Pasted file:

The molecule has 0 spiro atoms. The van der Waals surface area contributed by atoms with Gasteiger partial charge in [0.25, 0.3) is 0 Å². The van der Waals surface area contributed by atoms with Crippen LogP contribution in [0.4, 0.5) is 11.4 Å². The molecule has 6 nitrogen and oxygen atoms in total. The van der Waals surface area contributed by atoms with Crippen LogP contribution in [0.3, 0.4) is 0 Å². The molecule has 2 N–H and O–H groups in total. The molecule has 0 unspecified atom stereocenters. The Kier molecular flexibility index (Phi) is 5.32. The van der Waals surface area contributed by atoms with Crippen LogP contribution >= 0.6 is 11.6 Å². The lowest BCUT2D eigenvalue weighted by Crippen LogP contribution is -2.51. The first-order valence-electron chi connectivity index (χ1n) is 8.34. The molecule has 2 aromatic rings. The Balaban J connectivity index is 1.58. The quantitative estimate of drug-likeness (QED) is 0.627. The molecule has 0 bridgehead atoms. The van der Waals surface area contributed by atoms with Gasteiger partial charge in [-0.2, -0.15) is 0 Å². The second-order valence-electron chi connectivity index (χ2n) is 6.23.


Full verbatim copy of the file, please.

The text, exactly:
The molecule has 0 spiro atoms. The van der Waals surface area contributed by atoms with Gasteiger partial charge in [0.25, 0.3) is 0 Å². The van der Waals surface area contributed by atoms with Crippen LogP contribution in [0.4, 0.5) is 11.4 Å². The molecule has 6 nitrogen and oxygen atoms in total. The van der Waals surface area contributed by atoms with Crippen LogP contribution in [0.3, 0.4) is 0 Å². The molecule has 2 N–H and O–H groups in total. The molecule has 0 unspecified atom stereocenters. The Kier molecular flexibility index (Phi) is 5.32. The van der Waals surface area contributed by atoms with Crippen LogP contribution >= 0.6 is 11.6 Å². The lowest BCUT2D eigenvalue weighted by Crippen LogP contribution is -2.51. The first-order valence-electron chi connectivity index (χ1n) is 8.34. The molecule has 2 aromatic rings. The Balaban J connectivity index is 1.58. The quantitative estimate of drug-likeness (QED) is 0.627. The molecule has 0 bridgehead atoms. The van der Waals surface area contributed by atoms with Gasteiger partial charge in [-0.2, -0.15) is 0 Å². The second-order valence-electron chi connectivity index (χ2n) is 6.23.